Jon Steinman believes there’s no better place than Nelson to host the third annual Deconstructing Dinner Film Festival. Now in its third year, it runs from October 1-4 and features 11 food documentary screenings.
“For a small community, Nelson has such a unique blend of good food and the arts. Throw in a one-of-a-kind non-profit movie theatre, and I think the perfect recipe is right here in Nelson for a world-class film festival which we can call our own,” said Steinman, who founded the event.
He said the event is less interested in the culinary side of food.
“The origins of food touches us all. These films are all about where are foods are coming from, and that’s appropriate for every single person in the community. The festival tries to blend food appreciation and food awareness.”
Steinman curated the films this year, and said he was aiming for a balance of thought-provoking works and “touch the heart” films.
The festival opens on Wednesday, October 1 with a 6:30 p.m. screening of Vanishing Pearls at Spiritbar.
The film shares the untold and personal stories of those affected by the devastation wrought by the Deepwater Horizon oil spill in 2012.
As 49 billion barrels of oil settle in the once vibrant waters of the Gulf Coast of Louisiana, a generations-old group of African-American fisherman pledge to fight for their way of life.
During the event there will be an oyster bar, drinks provided locally by Nelson Brewing, and a number of other opportunities for community members to come together and talk about the implications of the food we consume.
“The idea is not to just stop at showing films. It’s to incorporate the actual showing of food and showcasing of people in the community who are actually doing something different,” he said.
On Thursday, the Civic Theatre will screen Just Eat It at 7 p.m. and The Last Shepherd at 9 p.m.
The first film follows Vancouver filmmakers Jen Rustemeyer and Grant Baldwin as they tackle the issue of waste from farming, retail and even our own fridges.
They focus on the billions of dollars of good food that is discarded every year in North America.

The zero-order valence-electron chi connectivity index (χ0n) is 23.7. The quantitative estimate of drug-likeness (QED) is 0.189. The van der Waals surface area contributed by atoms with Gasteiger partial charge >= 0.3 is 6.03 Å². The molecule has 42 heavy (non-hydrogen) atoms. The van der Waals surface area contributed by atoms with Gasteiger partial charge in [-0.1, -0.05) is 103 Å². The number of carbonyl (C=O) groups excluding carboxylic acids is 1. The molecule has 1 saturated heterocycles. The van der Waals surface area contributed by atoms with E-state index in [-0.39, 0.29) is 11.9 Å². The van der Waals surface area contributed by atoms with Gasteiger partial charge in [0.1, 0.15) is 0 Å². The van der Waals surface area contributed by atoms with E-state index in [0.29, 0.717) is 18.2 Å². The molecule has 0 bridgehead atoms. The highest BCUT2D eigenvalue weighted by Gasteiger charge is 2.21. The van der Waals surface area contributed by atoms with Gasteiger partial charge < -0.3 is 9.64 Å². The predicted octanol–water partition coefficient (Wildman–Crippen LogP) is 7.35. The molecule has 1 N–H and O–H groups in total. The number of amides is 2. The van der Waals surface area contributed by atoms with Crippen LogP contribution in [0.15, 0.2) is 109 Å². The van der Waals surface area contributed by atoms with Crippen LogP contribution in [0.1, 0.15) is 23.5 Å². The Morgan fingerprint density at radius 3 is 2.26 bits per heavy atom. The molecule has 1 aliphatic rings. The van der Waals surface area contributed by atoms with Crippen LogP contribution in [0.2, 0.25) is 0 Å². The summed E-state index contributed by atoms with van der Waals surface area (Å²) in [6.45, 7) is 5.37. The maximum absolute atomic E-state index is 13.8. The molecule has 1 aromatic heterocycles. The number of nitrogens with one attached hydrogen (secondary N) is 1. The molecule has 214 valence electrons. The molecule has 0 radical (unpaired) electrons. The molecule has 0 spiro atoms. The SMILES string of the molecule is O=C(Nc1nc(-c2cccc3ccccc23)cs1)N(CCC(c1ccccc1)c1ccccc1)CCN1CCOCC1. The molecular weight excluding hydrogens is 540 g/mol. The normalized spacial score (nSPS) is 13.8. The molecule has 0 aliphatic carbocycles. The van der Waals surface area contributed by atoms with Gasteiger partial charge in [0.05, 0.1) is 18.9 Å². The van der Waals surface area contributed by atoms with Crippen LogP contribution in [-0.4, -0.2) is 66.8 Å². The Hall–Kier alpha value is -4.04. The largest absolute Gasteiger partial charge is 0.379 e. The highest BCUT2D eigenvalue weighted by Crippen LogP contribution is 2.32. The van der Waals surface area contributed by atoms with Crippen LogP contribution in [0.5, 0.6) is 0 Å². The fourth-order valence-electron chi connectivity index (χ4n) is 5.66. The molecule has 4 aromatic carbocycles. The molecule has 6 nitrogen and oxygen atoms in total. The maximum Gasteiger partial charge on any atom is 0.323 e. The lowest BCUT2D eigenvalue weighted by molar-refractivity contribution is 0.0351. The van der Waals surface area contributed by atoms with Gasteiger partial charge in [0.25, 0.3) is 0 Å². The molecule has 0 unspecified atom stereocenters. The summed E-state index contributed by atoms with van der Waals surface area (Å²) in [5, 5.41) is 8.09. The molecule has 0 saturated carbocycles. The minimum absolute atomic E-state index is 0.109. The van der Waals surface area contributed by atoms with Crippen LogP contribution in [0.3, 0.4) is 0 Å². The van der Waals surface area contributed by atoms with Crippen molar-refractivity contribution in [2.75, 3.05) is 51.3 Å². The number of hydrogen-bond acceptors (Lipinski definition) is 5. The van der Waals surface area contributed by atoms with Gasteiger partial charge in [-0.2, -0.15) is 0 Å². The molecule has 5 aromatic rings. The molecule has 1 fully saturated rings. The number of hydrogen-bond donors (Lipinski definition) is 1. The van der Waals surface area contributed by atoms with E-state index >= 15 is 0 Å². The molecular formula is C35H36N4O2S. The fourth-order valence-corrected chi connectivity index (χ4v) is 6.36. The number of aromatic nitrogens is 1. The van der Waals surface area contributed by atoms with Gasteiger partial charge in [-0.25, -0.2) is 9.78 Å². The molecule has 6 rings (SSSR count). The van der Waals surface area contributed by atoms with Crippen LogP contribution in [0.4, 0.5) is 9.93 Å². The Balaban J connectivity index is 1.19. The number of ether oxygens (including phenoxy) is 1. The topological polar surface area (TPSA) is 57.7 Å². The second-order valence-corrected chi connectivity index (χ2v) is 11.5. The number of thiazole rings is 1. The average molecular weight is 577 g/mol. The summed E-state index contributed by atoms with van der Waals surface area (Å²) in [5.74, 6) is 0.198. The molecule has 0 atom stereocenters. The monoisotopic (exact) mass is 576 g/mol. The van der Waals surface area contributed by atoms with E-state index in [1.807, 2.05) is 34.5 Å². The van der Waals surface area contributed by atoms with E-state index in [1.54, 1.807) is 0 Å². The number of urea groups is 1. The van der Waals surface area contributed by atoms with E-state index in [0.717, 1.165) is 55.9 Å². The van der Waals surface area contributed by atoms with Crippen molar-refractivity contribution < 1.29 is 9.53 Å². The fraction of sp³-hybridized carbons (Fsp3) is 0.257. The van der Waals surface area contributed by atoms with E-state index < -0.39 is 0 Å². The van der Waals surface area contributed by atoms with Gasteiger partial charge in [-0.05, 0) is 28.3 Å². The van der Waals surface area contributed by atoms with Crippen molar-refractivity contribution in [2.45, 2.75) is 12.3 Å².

The Last Shepherd chronicles the daily life of Renato Zuchelli, the final shepherd in Lombardi, Italy. Melding reality with flights of fancy, the film was directed by Marco Bofanti.
On Friday, Expressions will show All in This Tea at 7 p.m. and Salmon Confidential at 9 p.m.
The first show follows world-renowned American tea importer David Lee Hoffman to some of the most remote regions of China.
It will be followed up by an expose on what filmmaker’s call the government’s coverup of what exactly is killing BC’s wild salmon.
On Saturday there will be five films playing: The Last Ocean, No Land No Food No Life, Sugar Shack, The Sower and Bean to Bar. All of them are playing at the Civic Theatre.
The Last Ocean is about the Ross sea in Antarctica, one of the most pristine stretches of ocean on earth. It plays at 2 p.m.
No Land No Food No Life is that latest from activist filmmaker Amy Miller, who is now taking on the excesses of global agribusiness. It shows at 4 p.m.
At 7 p.m. there will be two films screened, Sugar Shack and The Sower (Le Semeur).
“Both of those films are about or from Quebec,” said Steinman, noting that he was trying to broaden the horizon of the topics covered and audiences reached by the festival.
He said one of his favourite films is The Sower.
“I was touched by how this individual who is featured in the film has been able to blend art and gardening in such a well-woven ways. He’s combined the two, and he’s preserving heritage seeds, which I consider extremely important,” he said.
The final film of the festival is Bean to Bar, which plays at 9 p.m. on Saturday. The film focuses on the artisan chocolate-makers renaissance in the United States.
There will be a live chocolate making showcase on Saturday, as well as a poutine bar. Last year tickets sold out, so get them early.
Tickets are $10 per show. For more information, or to buy tickets and view trailers, visit deconstructingdinner.com